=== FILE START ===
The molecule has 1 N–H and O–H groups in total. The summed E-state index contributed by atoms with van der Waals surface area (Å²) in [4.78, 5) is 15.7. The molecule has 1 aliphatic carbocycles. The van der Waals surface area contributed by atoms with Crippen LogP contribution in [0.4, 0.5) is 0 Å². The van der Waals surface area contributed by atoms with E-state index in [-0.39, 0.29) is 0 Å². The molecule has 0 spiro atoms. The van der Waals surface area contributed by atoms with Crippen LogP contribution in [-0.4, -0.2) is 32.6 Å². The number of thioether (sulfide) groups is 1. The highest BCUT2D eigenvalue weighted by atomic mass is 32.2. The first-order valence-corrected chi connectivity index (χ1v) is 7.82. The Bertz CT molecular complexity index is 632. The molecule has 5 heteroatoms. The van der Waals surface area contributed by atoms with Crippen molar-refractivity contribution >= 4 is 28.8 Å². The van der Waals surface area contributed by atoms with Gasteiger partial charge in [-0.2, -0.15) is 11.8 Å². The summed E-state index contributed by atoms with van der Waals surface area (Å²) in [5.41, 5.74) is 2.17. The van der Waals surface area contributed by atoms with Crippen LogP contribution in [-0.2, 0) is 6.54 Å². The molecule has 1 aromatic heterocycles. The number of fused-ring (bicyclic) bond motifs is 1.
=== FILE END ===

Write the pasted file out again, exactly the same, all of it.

The molecule has 1 N–H and O–H groups in total. The summed E-state index contributed by atoms with van der Waals surface area (Å²) in [4.78, 5) is 15.7. The molecule has 1 aliphatic carbocycles. The van der Waals surface area contributed by atoms with Crippen LogP contribution in [0.4, 0.5) is 0 Å². The van der Waals surface area contributed by atoms with E-state index in [-0.39, 0.29) is 0 Å². The molecule has 0 spiro atoms. The van der Waals surface area contributed by atoms with Crippen LogP contribution in [-0.4, -0.2) is 32.6 Å². The number of thioether (sulfide) groups is 1. The highest BCUT2D eigenvalue weighted by atomic mass is 32.2. The first-order valence-corrected chi connectivity index (χ1v) is 7.82. The Bertz CT molecular complexity index is 632. The molecule has 5 heteroatoms. The van der Waals surface area contributed by atoms with Crippen molar-refractivity contribution >= 4 is 28.8 Å². The van der Waals surface area contributed by atoms with Gasteiger partial charge in [-0.2, -0.15) is 11.8 Å². The summed E-state index contributed by atoms with van der Waals surface area (Å²) in [5.41, 5.74) is 2.17. The van der Waals surface area contributed by atoms with Crippen LogP contribution in [-0.2, 0) is 6.54 Å². The molecule has 1 aromatic heterocycles. The number of fused-ring (bicyclic) bond motifs is 1.